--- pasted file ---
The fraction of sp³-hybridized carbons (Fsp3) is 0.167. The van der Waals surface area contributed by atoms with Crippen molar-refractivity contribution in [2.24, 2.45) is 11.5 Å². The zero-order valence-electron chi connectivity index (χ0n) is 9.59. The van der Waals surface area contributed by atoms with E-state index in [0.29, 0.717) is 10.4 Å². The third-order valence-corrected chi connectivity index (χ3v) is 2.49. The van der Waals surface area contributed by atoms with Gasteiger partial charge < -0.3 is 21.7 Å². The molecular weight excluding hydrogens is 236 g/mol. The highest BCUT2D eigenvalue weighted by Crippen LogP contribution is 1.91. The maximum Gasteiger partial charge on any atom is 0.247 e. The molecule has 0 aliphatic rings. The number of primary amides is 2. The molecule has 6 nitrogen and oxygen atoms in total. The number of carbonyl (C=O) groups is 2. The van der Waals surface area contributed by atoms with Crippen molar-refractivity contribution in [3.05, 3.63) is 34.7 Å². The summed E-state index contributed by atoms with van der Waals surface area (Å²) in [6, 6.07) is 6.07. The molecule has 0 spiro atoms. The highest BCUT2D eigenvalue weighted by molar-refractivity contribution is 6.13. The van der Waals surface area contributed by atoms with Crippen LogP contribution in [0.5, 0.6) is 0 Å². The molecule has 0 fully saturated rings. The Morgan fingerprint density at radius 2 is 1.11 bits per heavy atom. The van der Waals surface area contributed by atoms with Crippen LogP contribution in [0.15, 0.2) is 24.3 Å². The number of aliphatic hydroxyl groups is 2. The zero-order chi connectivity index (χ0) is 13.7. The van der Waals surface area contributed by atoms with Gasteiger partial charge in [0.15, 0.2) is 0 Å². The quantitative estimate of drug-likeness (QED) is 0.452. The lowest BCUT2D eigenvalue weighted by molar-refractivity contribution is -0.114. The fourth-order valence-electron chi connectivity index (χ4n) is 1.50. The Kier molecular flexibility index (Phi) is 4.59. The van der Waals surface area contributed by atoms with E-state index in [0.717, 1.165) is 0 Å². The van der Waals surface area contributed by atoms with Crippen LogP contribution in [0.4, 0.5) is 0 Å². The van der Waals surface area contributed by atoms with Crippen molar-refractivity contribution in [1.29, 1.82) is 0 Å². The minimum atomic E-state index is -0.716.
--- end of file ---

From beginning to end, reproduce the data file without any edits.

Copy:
The fraction of sp³-hybridized carbons (Fsp3) is 0.167. The van der Waals surface area contributed by atoms with Crippen molar-refractivity contribution in [2.24, 2.45) is 11.5 Å². The zero-order valence-electron chi connectivity index (χ0n) is 9.59. The van der Waals surface area contributed by atoms with E-state index in [0.29, 0.717) is 10.4 Å². The third-order valence-corrected chi connectivity index (χ3v) is 2.49. The van der Waals surface area contributed by atoms with Gasteiger partial charge < -0.3 is 21.7 Å². The molecular weight excluding hydrogens is 236 g/mol. The highest BCUT2D eigenvalue weighted by Crippen LogP contribution is 1.91. The maximum Gasteiger partial charge on any atom is 0.247 e. The molecule has 0 aliphatic rings. The number of primary amides is 2. The molecule has 6 nitrogen and oxygen atoms in total. The number of carbonyl (C=O) groups is 2. The van der Waals surface area contributed by atoms with Crippen molar-refractivity contribution in [3.05, 3.63) is 34.7 Å². The summed E-state index contributed by atoms with van der Waals surface area (Å²) in [6, 6.07) is 6.07. The molecule has 0 spiro atoms. The highest BCUT2D eigenvalue weighted by molar-refractivity contribution is 6.13. The van der Waals surface area contributed by atoms with Crippen LogP contribution in [0.5, 0.6) is 0 Å². The molecule has 0 fully saturated rings. The Morgan fingerprint density at radius 2 is 1.11 bits per heavy atom. The van der Waals surface area contributed by atoms with Crippen LogP contribution in [0.15, 0.2) is 24.3 Å². The number of aliphatic hydroxyl groups is 2. The zero-order chi connectivity index (χ0) is 13.7. The van der Waals surface area contributed by atoms with Gasteiger partial charge in [0.15, 0.2) is 0 Å². The quantitative estimate of drug-likeness (QED) is 0.452. The lowest BCUT2D eigenvalue weighted by molar-refractivity contribution is -0.114. The fourth-order valence-electron chi connectivity index (χ4n) is 1.50. The Kier molecular flexibility index (Phi) is 4.59. The van der Waals surface area contributed by atoms with E-state index in [0.717, 1.165) is 0 Å². The van der Waals surface area contributed by atoms with Crippen LogP contribution in [0.4, 0.5) is 0 Å². The van der Waals surface area contributed by atoms with Crippen molar-refractivity contribution in [1.29, 1.82) is 0 Å². The minimum atomic E-state index is -0.716.